One of the integral purposes of the National Cattlewomen, Colorado CattleWomen and Black Mesa Cattlewomen is to actively promote beef. Cattlewomen work with the Colorado Cattlemen's Association and the Colorado Beef Council to help educate the public.
In a publication by Colorado Cattlewomen and the Colorado Beef Council, "Cattle in Colorado," it reports the ﬁrst cattle in Colorado was brought by the explorer Coronado in 1540 probably to the southeast corner of the state.
Part of the education Black Mesa Cattlewomen bring to students in the North Fork Valley is about the nutritional beneﬁts of beef. Beef is a "nutrient dense food," which means it provides a greater amount of several essential nutrients than it does calories. Beef is rich in protein, zinc, iron and B-vitamins. Protein is an energy source for the body. Protein builds and repairs muscles and organs. Zinc supports the immune system, is essential for growth and development, reproduction, helps wounds to heal, improves night vision and other functions. Zinc is a component in every living cell in the human body. Iron is also important so our bodies produce energy. Iron carries oxygen to body tissues. Beef has ﬁve B-complex vitamins - thiamin, riboﬂavin, niacin and vitamins B6 and B12. B-vitamins help the food we consume to become energy for our bodies.
The nutritional information provided by Black Mesa CattleWomen goes well beyond meat. The food pyramid is explained and the value of eating a balanced diet. Among the handouts students receive is how much of each food group (grains, vegetables, fruits, milk, meat and beans) they should eat.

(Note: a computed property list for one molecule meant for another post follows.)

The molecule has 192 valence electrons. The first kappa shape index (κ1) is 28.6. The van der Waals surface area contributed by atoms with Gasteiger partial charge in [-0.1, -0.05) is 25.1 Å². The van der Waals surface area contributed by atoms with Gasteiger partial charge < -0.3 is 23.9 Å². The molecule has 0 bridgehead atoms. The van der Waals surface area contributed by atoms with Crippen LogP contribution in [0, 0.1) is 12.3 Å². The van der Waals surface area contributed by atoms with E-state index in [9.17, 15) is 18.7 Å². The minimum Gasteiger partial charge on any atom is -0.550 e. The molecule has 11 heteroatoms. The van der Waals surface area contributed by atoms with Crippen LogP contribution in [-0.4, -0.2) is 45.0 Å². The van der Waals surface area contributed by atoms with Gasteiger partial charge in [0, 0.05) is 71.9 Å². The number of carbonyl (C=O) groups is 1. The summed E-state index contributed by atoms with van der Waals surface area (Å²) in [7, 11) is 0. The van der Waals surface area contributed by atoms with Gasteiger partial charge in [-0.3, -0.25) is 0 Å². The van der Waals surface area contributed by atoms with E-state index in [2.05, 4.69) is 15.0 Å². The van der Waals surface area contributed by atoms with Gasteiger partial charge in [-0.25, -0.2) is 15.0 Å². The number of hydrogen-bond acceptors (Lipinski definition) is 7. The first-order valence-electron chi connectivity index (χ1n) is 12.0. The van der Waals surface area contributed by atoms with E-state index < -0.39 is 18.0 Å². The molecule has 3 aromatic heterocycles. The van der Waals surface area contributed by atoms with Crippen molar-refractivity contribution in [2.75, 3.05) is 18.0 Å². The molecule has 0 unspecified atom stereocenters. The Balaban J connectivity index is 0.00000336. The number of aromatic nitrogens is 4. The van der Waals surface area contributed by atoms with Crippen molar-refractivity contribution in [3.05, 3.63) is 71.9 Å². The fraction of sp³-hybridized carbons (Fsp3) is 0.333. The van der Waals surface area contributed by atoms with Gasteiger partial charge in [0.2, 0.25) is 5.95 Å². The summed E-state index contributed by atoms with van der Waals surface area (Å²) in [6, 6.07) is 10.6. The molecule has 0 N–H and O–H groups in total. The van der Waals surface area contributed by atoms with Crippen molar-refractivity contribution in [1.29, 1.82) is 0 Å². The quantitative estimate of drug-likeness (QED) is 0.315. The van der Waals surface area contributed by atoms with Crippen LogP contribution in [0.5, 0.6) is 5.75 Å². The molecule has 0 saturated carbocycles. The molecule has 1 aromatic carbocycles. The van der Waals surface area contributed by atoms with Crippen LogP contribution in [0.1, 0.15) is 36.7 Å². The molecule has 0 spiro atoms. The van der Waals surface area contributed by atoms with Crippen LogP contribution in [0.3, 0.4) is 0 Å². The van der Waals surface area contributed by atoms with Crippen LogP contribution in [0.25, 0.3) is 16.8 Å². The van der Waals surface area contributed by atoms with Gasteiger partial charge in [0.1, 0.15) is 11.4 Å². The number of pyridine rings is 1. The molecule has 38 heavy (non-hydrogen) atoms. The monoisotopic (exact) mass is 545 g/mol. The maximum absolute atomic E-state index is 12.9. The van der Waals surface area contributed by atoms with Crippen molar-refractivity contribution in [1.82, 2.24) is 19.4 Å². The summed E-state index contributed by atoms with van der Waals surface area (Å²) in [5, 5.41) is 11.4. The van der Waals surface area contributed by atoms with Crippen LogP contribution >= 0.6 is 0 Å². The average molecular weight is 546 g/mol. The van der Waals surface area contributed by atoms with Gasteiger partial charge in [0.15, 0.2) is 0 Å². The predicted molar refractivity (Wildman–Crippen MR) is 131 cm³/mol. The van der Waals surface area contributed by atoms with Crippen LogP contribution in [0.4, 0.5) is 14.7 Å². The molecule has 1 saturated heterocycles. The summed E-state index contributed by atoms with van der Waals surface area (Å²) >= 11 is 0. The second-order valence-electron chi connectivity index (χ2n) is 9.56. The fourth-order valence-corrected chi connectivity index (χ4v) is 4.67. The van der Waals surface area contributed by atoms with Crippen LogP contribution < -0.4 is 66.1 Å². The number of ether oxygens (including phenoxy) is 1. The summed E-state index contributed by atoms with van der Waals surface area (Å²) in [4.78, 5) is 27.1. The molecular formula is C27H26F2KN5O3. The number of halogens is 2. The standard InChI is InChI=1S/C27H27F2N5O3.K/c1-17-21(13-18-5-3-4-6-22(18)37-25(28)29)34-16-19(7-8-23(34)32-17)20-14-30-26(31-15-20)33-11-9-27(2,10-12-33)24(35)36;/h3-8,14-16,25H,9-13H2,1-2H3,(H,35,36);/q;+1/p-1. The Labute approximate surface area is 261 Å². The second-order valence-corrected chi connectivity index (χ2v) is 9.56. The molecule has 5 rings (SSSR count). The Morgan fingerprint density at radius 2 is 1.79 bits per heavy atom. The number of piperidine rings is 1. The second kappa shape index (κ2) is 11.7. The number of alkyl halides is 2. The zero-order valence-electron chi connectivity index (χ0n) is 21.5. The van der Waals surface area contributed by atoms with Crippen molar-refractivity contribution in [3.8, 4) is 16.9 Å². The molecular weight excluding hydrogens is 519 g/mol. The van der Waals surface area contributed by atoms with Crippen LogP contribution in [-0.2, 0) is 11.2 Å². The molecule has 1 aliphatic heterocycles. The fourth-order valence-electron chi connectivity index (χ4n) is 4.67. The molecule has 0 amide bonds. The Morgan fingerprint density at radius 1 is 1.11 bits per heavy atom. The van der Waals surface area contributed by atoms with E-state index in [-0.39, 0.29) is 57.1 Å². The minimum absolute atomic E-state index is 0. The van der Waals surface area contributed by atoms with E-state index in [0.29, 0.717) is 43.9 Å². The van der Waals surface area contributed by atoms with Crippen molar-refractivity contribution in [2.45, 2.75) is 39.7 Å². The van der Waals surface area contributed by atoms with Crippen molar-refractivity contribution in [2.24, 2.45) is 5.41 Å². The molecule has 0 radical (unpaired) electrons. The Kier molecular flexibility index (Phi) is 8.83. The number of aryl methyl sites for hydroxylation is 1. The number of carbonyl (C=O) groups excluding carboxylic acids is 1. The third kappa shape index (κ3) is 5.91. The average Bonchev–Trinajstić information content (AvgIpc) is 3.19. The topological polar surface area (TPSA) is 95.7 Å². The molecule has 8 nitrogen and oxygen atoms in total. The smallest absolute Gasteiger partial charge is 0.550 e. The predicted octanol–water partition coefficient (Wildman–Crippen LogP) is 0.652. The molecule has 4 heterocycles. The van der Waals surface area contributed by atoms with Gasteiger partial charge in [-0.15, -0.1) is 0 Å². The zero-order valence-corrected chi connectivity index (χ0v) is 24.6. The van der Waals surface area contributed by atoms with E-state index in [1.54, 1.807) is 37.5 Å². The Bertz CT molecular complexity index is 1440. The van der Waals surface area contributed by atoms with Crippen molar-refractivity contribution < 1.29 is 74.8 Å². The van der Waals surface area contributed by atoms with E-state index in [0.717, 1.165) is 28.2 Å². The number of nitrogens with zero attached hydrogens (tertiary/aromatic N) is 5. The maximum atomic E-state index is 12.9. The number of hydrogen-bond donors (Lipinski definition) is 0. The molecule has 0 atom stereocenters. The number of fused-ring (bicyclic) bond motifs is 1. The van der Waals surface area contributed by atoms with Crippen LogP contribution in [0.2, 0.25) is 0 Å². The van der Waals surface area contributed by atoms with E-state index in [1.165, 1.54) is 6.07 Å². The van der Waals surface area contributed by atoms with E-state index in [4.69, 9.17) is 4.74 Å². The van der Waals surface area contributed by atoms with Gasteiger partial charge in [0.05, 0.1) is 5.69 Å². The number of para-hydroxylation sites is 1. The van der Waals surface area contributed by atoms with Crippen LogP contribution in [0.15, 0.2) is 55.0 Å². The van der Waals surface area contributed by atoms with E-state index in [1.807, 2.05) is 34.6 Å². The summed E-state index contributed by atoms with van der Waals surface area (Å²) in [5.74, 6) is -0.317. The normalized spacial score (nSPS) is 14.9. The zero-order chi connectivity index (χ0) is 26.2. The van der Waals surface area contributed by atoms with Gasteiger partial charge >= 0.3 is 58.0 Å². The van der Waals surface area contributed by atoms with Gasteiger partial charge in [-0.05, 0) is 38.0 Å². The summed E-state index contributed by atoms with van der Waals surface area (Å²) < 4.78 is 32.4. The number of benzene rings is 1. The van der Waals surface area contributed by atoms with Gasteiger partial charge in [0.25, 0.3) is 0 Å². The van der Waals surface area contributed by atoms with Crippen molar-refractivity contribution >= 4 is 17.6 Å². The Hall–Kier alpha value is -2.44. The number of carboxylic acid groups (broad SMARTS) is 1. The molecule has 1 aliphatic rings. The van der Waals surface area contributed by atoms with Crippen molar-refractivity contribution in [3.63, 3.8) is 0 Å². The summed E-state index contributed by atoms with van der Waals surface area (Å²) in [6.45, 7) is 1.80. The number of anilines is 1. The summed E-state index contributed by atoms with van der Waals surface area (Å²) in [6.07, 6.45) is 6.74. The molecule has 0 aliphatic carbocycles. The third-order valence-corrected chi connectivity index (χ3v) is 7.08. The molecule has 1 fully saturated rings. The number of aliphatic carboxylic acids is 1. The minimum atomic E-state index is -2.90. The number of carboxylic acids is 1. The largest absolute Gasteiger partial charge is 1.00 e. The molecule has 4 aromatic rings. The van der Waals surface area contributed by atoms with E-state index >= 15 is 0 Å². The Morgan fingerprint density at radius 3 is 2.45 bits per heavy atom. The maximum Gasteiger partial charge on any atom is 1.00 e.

Another pamphlet recommends buying lean beef. The leanest cuts have "loin" or "round" in their name. Ground beef should be 90 percent lean or leaner. Broiling, roasting and grilling are low-fat cooking methods.
The Black Mesa CattleWomen teach the students the way to safely prepare ground beef. Ground beef should be cooked until it is no longer pink and the juices aren't pink. The internal temperature should be at least 160 degrees Fahrenheit. Among the tips they offer is that meats should be defrosted in the refrigerator and not on the counter. Marinate meat in the refrigerator. Hands should be washed in hot soapy water before and after handling the meat. Fresh beef such as steaks and roasts can be stored in the refrigerator for three to four days and six to 12 months in a freezer. Fresh ground beef can be stored for just one to two days in the refrigerator and up to four months in a freezer. Refrigerator temperatures should be between 35 to 40 degrees. A freezer should be zero degrees or colder.
Students receive a number of delicious recipes so they can prepare dinner for their own families as well as compete in the beef cookoffs which are sponsored by Black Mesa Cattlewomen. The unit donates the ground beef that is prepared. The cookoffs are timed and scored. There are a total of 100 points possible if a team is perfect. Judges evaluate the beef dish prepared including the team's choice of a recipe, how the dish tastes, its appearance, the team's organization and presentation of the centerpiece, menu, recipe and place setting. The students also take a written test on the educational materials, "My Pyramid" and "Conﬁdent Cooking with Beef."